One issue is how to measure the correlation between categorical features, or between categorical and numerical features. Metrics such as Cramer’s V accomplish this, returning a value between 0 and 1, instead of between -1 and 1 for standard correlations.
Do Gaussian copulas work on non-Gaussian observations?
Copulas and GANs aimed at replicating the whole joint distribution, not each component separately, but also the correlations (for copulas) and non-linear feature interactions (GANs). It works with discrete and multimodal distributions combined together, regardless of the underlying distribution (copulas are based on empirical quantiles, although parametric versions are available).
Whether you use a Gaussian or Frank or Vine copula does not really matter, except when dealing with distributions with very long tails. Same with GAN: you use Gaussian distributions for latent variables regardless of the actual distributions in the real data.
My simulations do as well as synthetizations, how so?
You need to compare the feature dependencies structures as well, not just feature-to-feature (1D) comparisons. Perfect replication of univariate distributions is easy, but replication of cross-interdepencies is the challenging part. See how I measure the quality of the results using the Δavg metric in this article.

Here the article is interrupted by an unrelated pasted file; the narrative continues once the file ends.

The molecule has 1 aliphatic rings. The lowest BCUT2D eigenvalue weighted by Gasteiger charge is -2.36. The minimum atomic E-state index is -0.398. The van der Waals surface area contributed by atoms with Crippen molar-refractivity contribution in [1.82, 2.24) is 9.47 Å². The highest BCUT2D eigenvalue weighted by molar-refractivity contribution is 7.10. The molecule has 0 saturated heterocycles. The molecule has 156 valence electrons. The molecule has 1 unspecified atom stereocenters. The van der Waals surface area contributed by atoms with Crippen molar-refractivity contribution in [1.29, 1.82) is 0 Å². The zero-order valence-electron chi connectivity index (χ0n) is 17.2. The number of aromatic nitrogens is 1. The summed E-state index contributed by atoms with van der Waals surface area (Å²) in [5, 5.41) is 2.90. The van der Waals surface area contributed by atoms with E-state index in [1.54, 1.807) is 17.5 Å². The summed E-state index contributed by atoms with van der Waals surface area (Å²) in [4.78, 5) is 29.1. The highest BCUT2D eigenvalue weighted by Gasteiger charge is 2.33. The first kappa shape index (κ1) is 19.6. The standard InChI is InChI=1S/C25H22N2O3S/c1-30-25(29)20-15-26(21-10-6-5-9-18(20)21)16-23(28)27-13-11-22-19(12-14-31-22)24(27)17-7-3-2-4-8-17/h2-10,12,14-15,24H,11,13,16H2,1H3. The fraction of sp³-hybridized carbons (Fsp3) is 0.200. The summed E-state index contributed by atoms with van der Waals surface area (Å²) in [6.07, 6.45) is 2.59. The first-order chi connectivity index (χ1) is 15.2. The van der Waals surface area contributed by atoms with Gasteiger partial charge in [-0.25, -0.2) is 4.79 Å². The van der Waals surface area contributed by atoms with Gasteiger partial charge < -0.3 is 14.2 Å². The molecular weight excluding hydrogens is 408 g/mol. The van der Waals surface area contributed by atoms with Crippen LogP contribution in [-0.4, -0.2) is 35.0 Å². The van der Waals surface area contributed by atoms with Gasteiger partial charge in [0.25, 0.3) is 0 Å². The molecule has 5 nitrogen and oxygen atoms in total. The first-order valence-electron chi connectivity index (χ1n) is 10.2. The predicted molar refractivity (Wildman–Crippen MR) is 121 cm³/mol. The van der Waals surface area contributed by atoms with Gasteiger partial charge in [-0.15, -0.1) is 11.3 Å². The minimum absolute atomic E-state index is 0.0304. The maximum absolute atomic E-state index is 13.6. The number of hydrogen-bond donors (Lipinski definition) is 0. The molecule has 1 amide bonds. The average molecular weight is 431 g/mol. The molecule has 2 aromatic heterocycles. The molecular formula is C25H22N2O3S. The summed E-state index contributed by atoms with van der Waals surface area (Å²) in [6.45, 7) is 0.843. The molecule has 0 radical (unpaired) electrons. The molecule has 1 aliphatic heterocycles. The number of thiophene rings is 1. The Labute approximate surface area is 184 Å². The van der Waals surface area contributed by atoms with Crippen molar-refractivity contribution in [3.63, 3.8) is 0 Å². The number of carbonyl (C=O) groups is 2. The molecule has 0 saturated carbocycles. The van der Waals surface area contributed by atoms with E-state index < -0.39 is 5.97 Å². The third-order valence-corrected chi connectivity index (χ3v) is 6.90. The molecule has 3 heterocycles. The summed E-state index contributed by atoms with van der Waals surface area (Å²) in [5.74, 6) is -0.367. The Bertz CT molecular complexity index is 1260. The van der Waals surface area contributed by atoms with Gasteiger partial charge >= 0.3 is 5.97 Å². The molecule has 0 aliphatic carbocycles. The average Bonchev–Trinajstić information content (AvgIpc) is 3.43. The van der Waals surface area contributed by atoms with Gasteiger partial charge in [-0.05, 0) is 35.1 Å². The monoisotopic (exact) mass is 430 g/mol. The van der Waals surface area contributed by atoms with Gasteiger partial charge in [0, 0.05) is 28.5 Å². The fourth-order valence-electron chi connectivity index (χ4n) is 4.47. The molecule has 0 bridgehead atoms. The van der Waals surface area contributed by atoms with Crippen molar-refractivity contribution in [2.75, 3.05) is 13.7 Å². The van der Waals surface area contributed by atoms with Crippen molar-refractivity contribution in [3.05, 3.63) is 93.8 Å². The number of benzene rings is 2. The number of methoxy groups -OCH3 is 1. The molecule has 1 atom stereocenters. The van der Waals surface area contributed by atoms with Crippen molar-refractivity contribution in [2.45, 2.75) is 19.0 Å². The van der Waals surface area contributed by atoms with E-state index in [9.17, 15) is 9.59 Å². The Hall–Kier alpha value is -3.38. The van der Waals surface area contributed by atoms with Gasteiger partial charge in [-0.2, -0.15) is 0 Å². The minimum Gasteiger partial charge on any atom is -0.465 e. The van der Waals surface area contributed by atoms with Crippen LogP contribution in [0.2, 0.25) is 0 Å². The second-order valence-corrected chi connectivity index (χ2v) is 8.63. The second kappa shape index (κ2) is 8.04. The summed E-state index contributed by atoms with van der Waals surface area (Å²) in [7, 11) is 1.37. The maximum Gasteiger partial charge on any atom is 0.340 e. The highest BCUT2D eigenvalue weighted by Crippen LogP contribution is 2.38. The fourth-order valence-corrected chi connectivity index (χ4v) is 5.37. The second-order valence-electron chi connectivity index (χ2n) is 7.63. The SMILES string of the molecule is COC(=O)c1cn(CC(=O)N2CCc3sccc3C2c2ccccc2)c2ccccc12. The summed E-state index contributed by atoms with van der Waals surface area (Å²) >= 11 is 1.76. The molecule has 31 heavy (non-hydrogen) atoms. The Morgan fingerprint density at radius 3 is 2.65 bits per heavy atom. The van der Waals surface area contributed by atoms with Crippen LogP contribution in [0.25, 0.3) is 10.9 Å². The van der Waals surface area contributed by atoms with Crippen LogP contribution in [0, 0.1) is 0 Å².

Basically, I compute the correlation matrix M1 on real data, then M2 on synthetic data, then Δ = M1 – M2 except that I take the absolute value of the difference for each entry in M1 – M2. I call the resulting “absolute difference” matrix Δ, then Δavg is the value averaged over all elements or Δ. So if there are m features, the matrix Δ is m × m, symmetric, the main diagonal is zero, and each element has a value between 0 (great fit) and 1 (bad fit).
Note that this method focuses on bivariate comparisons only, and linear interactions only. There are methods to compare more complex multidimensional interactions. More on this in my book on synthetic data and generative AI (Elsevier, 2024), used as teaching material in the GenAI certification program offered by my AI/ML research lab, and available here.
Sensitivity to changes in the real data